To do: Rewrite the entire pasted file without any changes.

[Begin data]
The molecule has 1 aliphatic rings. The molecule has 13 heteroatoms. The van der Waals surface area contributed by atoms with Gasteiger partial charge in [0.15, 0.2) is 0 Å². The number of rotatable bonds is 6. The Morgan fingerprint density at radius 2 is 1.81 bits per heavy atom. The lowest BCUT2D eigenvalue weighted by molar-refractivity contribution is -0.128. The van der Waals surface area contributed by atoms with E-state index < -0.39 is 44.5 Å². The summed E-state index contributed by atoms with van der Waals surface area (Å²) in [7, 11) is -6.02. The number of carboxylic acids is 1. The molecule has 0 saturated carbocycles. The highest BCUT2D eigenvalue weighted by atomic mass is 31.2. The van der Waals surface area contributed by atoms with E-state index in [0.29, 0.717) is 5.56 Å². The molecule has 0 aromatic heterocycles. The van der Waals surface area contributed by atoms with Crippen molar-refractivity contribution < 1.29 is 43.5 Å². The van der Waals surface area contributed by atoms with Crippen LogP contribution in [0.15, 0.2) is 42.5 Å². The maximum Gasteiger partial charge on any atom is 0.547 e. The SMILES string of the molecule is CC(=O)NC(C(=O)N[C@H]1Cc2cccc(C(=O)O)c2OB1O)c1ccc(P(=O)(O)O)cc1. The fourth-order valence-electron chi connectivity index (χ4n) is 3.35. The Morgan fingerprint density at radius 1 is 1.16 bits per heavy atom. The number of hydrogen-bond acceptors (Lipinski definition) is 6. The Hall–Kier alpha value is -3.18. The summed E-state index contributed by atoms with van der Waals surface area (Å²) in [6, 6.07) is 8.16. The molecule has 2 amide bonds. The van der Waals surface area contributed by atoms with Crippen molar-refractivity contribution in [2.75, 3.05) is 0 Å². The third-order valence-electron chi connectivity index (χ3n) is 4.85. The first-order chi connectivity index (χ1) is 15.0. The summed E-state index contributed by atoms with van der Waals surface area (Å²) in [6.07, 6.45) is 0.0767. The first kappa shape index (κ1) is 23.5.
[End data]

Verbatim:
The molecule has 1 aliphatic rings. The molecule has 13 heteroatoms. The van der Waals surface area contributed by atoms with Gasteiger partial charge in [0.15, 0.2) is 0 Å². The number of rotatable bonds is 6. The Morgan fingerprint density at radius 2 is 1.81 bits per heavy atom. The lowest BCUT2D eigenvalue weighted by molar-refractivity contribution is -0.128. The van der Waals surface area contributed by atoms with E-state index < -0.39 is 44.5 Å². The summed E-state index contributed by atoms with van der Waals surface area (Å²) in [7, 11) is -6.02. The number of carboxylic acids is 1. The molecule has 0 saturated carbocycles. The highest BCUT2D eigenvalue weighted by atomic mass is 31.2. The van der Waals surface area contributed by atoms with E-state index in [0.29, 0.717) is 5.56 Å². The molecule has 0 aromatic heterocycles. The van der Waals surface area contributed by atoms with Crippen molar-refractivity contribution < 1.29 is 43.5 Å². The van der Waals surface area contributed by atoms with Crippen LogP contribution in [0.15, 0.2) is 42.5 Å². The maximum Gasteiger partial charge on any atom is 0.547 e. The SMILES string of the molecule is CC(=O)NC(C(=O)N[C@H]1Cc2cccc(C(=O)O)c2OB1O)c1ccc(P(=O)(O)O)cc1. The fourth-order valence-electron chi connectivity index (χ4n) is 3.35. The Morgan fingerprint density at radius 1 is 1.16 bits per heavy atom. The number of hydrogen-bond acceptors (Lipinski definition) is 6. The Hall–Kier alpha value is -3.18. The summed E-state index contributed by atoms with van der Waals surface area (Å²) in [6, 6.07) is 8.16. The molecule has 2 amide bonds. The van der Waals surface area contributed by atoms with Crippen molar-refractivity contribution in [2.75, 3.05) is 0 Å². The third-order valence-electron chi connectivity index (χ3n) is 4.85. The first-order chi connectivity index (χ1) is 15.0. The summed E-state index contributed by atoms with van der Waals surface area (Å²) in [6.07, 6.45) is 0.0767. The first kappa shape index (κ1) is 23.5.